News Release

US Department of Labor, Office of the Trade Representative find denial of labor rights at Asiaway auto parts plant in San Luis Potosí

15th request under the USMCA’s Rapid Response Labor Mechanism

WASHINGTON – The U.S.-Mexico-Canada Agreement’s Interagency Labor Committee for Monitoring and Enforcement today triggered a request to the government of Mexico to conduct a review at the Asiaway auto parts plant in San Luis Potosí, based on its findings that a denial of workers’ rights has occurred there.

The U.S. Department of Labor and Office of the U.S. Trade Representative co-chair the Interagency Labor Committee.

The request follows a Sept. 20, 2023, petition filed by trade union Liga Sindical Obrera Mexicana and the International Lawyers Assisting Workers Network alleging violations of workers’ freedom of association rights by Asiaway Automotive Components Mexico S. de R.L. de C.V. 

Filed under the USMCA’s Rapid Response Labor Mechanism, the petition alleges Asiaway terminated a Liga Sindical Obrera Mexicana delegate in retaliation the day after the union representative notified the company that the union had applied to represent workers in the facility and posted the application notice issued by Mexican federal labor authorities. A U.S. government investigation found evidence supporting the allegations and determined a request for review under the USMCA was merited.  

The allegation of retaliatory dismissal for engaging in protected union activity is quite serious and requires urgent attention,” said Deputy Undersecretary for International Affairs Thea Lee. “We expect to continue our close collaboration with the Mexican government to resolve this matter.”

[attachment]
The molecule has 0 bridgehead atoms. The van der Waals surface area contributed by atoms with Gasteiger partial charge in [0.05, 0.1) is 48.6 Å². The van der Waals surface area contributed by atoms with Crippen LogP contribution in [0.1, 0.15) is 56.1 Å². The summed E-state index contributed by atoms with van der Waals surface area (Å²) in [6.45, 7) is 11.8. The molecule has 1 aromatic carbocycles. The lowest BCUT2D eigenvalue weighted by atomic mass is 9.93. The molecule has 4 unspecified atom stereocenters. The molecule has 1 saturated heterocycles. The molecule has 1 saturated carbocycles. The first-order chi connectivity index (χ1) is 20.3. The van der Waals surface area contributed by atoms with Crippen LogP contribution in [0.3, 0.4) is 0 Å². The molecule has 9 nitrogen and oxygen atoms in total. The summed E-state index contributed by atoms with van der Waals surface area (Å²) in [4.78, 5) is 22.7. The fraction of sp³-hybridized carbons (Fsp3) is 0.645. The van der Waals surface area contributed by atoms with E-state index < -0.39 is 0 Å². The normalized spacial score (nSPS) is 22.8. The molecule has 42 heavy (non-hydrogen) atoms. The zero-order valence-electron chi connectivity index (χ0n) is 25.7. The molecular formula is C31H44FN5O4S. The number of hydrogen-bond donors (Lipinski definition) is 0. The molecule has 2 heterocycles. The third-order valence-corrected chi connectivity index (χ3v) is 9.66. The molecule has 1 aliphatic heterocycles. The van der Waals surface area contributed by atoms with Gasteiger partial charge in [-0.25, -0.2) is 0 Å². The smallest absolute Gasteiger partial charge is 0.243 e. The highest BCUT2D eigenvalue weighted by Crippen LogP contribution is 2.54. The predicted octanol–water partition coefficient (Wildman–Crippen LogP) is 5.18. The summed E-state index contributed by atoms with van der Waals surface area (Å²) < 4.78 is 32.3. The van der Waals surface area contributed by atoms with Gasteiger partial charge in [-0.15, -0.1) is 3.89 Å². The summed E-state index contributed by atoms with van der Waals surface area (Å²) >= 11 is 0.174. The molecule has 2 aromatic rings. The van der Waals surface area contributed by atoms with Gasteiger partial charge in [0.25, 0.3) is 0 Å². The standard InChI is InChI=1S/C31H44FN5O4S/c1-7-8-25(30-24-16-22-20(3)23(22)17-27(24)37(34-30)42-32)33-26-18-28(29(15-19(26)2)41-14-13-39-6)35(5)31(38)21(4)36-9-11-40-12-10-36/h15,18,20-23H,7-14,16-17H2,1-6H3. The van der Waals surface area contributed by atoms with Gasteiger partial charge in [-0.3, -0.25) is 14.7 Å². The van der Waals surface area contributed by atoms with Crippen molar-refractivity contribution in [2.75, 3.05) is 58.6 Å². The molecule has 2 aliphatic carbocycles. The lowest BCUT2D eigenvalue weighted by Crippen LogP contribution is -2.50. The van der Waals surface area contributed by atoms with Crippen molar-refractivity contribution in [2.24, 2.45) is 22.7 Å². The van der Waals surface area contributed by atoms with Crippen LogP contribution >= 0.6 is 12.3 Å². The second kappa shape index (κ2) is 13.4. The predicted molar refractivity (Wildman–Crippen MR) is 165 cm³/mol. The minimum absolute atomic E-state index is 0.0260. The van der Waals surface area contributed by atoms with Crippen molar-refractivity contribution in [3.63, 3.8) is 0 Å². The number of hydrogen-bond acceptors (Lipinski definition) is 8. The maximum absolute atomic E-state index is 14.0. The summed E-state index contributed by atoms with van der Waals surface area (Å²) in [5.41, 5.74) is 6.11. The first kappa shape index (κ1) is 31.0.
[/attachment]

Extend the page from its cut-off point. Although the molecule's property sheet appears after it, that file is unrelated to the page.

Sufficient and credible evidence supporting the denial of workers’ rights allowed the committee to invoke the USMCA’s Rapid Response Labor Mechanism, or RRM.

“Freedom of association and collective bargaining are fundamental cornerstones of the USMCA and Mexico’s labor reform. Employers can no longer choose the unions with whom they work and must respect workers’ rights to select and join the union of their choice,” said Ambassador Katherine Tai. “Today’s action underscores the United States’ ongoing commitment to using the RRM to support workers’ rights of organizing and joining the union of their choice. We look forward to working closely with the government of Mexico to resolve the issues present in this matter.” 

Mexico’s government has 10 days to decide whether to conduct a review and 45 days to investigate the claims and present its findings. 

The Asiaway facility in San Luis Potosí designs, develops and manufactures automobile transmission parts for use in U.S. and elsewhere.

Learn more about the department’s international work.

Bureau of International Labor Affairs
October 23, 2023
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Media Contact: Christine Feroli
Media Contact: Ryan Honick
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